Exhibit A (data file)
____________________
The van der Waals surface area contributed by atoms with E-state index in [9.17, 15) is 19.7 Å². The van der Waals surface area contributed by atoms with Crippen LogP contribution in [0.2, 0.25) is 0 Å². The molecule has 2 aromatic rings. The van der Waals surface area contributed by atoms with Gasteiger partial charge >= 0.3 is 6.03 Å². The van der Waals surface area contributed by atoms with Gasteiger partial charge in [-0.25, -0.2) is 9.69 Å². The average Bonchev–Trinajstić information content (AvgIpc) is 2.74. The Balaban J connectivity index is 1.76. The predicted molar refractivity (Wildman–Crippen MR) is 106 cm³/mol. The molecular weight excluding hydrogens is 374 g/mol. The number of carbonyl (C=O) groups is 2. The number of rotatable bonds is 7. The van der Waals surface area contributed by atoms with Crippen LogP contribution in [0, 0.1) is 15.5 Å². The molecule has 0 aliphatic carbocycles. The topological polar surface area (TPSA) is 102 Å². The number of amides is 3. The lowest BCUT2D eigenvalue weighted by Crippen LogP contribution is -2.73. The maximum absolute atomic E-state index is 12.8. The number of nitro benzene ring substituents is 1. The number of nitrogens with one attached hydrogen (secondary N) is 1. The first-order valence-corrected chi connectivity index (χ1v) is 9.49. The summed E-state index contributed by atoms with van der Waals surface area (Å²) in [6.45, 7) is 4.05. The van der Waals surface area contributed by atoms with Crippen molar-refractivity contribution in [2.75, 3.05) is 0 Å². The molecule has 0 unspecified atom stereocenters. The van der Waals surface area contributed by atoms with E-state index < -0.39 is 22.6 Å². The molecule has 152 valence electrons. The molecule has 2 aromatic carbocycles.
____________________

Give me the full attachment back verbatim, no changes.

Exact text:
The van der Waals surface area contributed by atoms with E-state index in [9.17, 15) is 19.7 Å². The van der Waals surface area contributed by atoms with Crippen LogP contribution in [0.2, 0.25) is 0 Å². The molecule has 2 aromatic rings. The van der Waals surface area contributed by atoms with Gasteiger partial charge >= 0.3 is 6.03 Å². The van der Waals surface area contributed by atoms with Gasteiger partial charge in [-0.25, -0.2) is 9.69 Å². The average Bonchev–Trinajstić information content (AvgIpc) is 2.74. The Balaban J connectivity index is 1.76. The predicted molar refractivity (Wildman–Crippen MR) is 106 cm³/mol. The molecular weight excluding hydrogens is 374 g/mol. The number of carbonyl (C=O) groups is 2. The number of rotatable bonds is 7. The van der Waals surface area contributed by atoms with Crippen LogP contribution in [0, 0.1) is 15.5 Å². The molecule has 0 aliphatic carbocycles. The topological polar surface area (TPSA) is 102 Å². The number of amides is 3. The lowest BCUT2D eigenvalue weighted by Crippen LogP contribution is -2.73. The maximum absolute atomic E-state index is 12.8. The number of nitro benzene ring substituents is 1. The number of nitrogens with one attached hydrogen (secondary N) is 1. The first-order valence-corrected chi connectivity index (χ1v) is 9.49. The summed E-state index contributed by atoms with van der Waals surface area (Å²) in [6.45, 7) is 4.05. The van der Waals surface area contributed by atoms with Crippen molar-refractivity contribution in [2.75, 3.05) is 0 Å². The molecule has 0 unspecified atom stereocenters. The van der Waals surface area contributed by atoms with E-state index < -0.39 is 22.6 Å². The molecule has 152 valence electrons. The molecule has 2 aromatic carbocycles.